By John Anderson

Ron Prouty addresses the Selectmen during Monday’s meeting.  (C) John Anderson

Ron Prouty addresses the Selectmen during Monday’s meeting. (C) John Anderson

Monday night’s selectmen’s meeting was packed with residents and many sat in the Planning Board room and watched on TV as a public hearing was held on the proposed development at the end of Curtis St. and along Southold Rd. From the onset, it was clear that residents were adamantly opposed to this project, wanted the town to purchase the land, know that Curtis St. cannot handle increased traffic, and were upset because the project was under the radar for two months.

Although the town was notified on August 13th by Tilltime Investment Corp. of their intent to purchase land from the Sylvia C. Post Limited Partnerships, little was known about this project until the Selectmen’s meeting on October 14th. While the developer met with the Planning Board and the Conservation Commission in the interim, these meetings are apparently not well viewed. It certainly escaped the media.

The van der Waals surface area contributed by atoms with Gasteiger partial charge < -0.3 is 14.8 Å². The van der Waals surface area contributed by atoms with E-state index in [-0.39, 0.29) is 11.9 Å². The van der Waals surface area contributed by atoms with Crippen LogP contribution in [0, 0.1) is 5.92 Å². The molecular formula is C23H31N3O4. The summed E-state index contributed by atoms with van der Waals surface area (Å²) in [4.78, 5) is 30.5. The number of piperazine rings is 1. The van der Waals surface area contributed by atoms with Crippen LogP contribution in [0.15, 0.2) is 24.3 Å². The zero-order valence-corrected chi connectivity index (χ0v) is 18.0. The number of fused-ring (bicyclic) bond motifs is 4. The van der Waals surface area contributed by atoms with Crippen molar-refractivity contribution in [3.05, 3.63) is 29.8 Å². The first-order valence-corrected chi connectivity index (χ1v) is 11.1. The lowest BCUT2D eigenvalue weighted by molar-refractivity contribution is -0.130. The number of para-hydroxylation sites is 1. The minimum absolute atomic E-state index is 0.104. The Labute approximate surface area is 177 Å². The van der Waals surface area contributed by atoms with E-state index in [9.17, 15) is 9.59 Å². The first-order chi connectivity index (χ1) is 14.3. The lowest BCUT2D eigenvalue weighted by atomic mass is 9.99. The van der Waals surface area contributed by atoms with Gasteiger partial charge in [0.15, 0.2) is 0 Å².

Most of this land was used for agricultural purposes by the Post family, and the town has the right of first refusal on the property under Chapter 61A of state law. Tilltime has negotiated a price of $2.865 million, which, according to Town Manager Julie Jacobson, is about 10 times the assessed value. While Jacobson did a presentation about the potential impact and the town’s options, much was speculative since the developer has no final plans to present. Phases I and II of the project call for 25-28 single family homes, and phase III is multiple apartment buildings of undetermined size but a likely capacity of 190 or more units, 25% of which will be “affordable.”

The Selectmen took a lot of heat during this hearing, which was probably a bit unfair since they also learned of this project on October 14th. The Board is also under the gun since the town’s right to purchase the land must be exercised within 120 days of notification, December 10th. The Selectmen voted to continue the public hearing until Monday, November 3rd and set a date for a special town meeting on November 18th. If town meeting approves the purchase and a debt exclusion is selected as the funding mechanism, there will have to be a special town election to approve the exclusion. Resident Kevin Mahar told the board that the seller could approve a 120 day extension, and the Town Manager was asked to pursue this option.